The hardest part about gardening is deciding what to plant.
When I open the pages of a new seed catalog, the first things I see are colorful photos of luscious looking flowers and vegetables that I'm sure were enhanced to tempt me into buying. Will my flowers and vegetables look that good, I wonder? I've gardened enough over the years to believe that some actually do and some actually don't, but that doesn't stop me from wanting to place a big order. What prompts my decision to buy?
It can be several things. In some cases, I simply choose a plant because of its name.
Sometimes I run across a plant that reminds me of someone, so I will buy the seeds, start them growing and then gift them to my friends. It is fun for me because nothing is better than giving gifts and I get to grow something new. This year I have my eye on the 'Carmelita' tomato for personal reasons.
But the "something new" is probably the real enticement for choosing certain plants. I love growing new things, whether it is that failed attempt at growing jicama or casting off all warnings from the husband that the giant pumpkin vines will ultimately take over the yard, thus making his mowing a bit inconvenient. I don't particularly care for cucumbers, but I grow them anyway because it's so much fun.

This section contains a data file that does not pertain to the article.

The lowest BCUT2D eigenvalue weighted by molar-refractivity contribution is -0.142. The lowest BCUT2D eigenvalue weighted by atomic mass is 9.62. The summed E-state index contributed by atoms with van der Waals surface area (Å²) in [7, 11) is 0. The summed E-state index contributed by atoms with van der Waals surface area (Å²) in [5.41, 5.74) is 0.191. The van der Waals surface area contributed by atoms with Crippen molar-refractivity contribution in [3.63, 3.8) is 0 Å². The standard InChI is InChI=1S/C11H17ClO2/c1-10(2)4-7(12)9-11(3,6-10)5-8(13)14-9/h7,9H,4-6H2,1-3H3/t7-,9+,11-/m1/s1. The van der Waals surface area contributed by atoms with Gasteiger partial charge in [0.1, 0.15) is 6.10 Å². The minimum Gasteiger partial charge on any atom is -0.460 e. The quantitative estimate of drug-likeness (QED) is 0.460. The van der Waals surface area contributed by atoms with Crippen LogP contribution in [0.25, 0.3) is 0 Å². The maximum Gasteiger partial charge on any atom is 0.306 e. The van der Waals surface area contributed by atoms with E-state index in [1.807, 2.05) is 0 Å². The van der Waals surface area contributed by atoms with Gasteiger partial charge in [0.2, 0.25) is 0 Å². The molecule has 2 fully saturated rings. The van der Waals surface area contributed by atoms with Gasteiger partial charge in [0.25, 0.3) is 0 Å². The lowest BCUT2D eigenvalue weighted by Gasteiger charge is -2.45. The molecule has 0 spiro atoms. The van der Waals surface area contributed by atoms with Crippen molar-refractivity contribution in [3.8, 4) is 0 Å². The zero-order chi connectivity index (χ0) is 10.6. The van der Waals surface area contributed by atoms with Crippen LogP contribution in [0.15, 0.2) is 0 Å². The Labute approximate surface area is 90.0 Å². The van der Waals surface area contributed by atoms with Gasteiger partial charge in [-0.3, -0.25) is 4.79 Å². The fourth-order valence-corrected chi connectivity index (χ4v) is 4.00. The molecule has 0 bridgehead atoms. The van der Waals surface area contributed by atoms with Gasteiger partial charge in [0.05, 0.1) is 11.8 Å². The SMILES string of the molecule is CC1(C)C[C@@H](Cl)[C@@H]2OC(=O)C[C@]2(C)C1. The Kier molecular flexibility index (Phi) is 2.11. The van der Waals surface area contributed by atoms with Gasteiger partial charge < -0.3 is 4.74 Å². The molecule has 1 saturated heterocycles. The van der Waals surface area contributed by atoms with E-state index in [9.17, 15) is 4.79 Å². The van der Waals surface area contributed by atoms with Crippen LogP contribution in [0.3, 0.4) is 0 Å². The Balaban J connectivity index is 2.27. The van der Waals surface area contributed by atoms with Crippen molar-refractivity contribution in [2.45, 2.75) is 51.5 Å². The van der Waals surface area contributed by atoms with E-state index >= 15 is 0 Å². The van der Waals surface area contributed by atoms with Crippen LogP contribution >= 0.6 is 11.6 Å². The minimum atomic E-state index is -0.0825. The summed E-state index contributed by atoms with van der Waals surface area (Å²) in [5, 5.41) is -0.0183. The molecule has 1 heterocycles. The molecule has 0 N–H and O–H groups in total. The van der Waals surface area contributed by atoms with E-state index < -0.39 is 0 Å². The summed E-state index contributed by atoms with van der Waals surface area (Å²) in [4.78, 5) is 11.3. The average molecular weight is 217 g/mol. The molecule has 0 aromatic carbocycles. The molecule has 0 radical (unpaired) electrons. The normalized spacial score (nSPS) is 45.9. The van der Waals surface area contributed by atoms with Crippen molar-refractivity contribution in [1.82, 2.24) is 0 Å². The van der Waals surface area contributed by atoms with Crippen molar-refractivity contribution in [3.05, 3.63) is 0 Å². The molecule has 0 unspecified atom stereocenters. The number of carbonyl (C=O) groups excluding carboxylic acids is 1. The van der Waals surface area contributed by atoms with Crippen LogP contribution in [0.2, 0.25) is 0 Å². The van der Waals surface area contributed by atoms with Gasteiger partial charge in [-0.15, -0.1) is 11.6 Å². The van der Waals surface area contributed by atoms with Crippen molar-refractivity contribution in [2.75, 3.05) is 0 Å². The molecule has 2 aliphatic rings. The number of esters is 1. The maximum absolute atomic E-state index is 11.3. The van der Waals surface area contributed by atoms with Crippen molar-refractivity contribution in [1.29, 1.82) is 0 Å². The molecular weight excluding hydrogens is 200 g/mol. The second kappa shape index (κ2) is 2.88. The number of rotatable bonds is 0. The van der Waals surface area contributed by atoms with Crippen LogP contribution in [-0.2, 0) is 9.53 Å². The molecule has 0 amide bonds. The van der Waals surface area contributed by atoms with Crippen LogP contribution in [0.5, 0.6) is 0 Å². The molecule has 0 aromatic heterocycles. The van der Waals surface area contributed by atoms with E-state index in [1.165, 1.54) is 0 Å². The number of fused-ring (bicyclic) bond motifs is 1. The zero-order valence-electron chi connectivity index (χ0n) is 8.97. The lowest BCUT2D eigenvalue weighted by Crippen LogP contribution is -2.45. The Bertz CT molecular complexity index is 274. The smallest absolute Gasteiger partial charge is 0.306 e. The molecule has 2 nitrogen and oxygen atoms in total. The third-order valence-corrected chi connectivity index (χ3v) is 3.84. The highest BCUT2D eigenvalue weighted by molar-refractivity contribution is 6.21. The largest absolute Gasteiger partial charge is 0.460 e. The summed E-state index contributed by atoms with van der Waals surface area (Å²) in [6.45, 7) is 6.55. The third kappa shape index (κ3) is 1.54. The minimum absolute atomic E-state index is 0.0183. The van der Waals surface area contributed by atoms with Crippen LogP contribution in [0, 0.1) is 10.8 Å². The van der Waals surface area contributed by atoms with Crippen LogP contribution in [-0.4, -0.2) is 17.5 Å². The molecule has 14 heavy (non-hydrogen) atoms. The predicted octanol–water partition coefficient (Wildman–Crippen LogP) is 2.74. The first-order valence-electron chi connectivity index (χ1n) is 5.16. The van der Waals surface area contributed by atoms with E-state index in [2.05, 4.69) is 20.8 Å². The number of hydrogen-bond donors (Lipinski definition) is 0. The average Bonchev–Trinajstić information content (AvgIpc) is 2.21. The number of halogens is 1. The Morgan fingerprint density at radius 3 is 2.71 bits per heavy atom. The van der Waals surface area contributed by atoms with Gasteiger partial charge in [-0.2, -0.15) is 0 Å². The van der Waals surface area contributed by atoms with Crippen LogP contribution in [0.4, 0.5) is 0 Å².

This summer I've got my eye on shell beans. I've grown them before, years ago, and remember the tedious time spent separating the dried beans from the pods at summer's end, but what I grew were simple kidney, great northern and butter (Lima) beans.
This year I'm thinking of planting beans with names like Coco Rubico, a red mottled bean from France; Italian Red; and purple speckled Jackson Wonder Lima beans. This year, I believe, will be the year of beans.
Of course, I also choose my seeds based on what I've grown in the past. I might go for kohlrabi, something we never ate until I decided one year I wanted to try it in the garden.
But my choices aren't limited to the vegetable garden. I've also had my eye on blossoms of a new hollyhock called Apricot-Peach Parfait as well as a dwarf "knee-high" version of sweet peas called Jack & Jill.
This winter, while the snow is piled several inches high at the end of the driveway, it is refreshing to browse through those catalogs to get summer gardening ideas.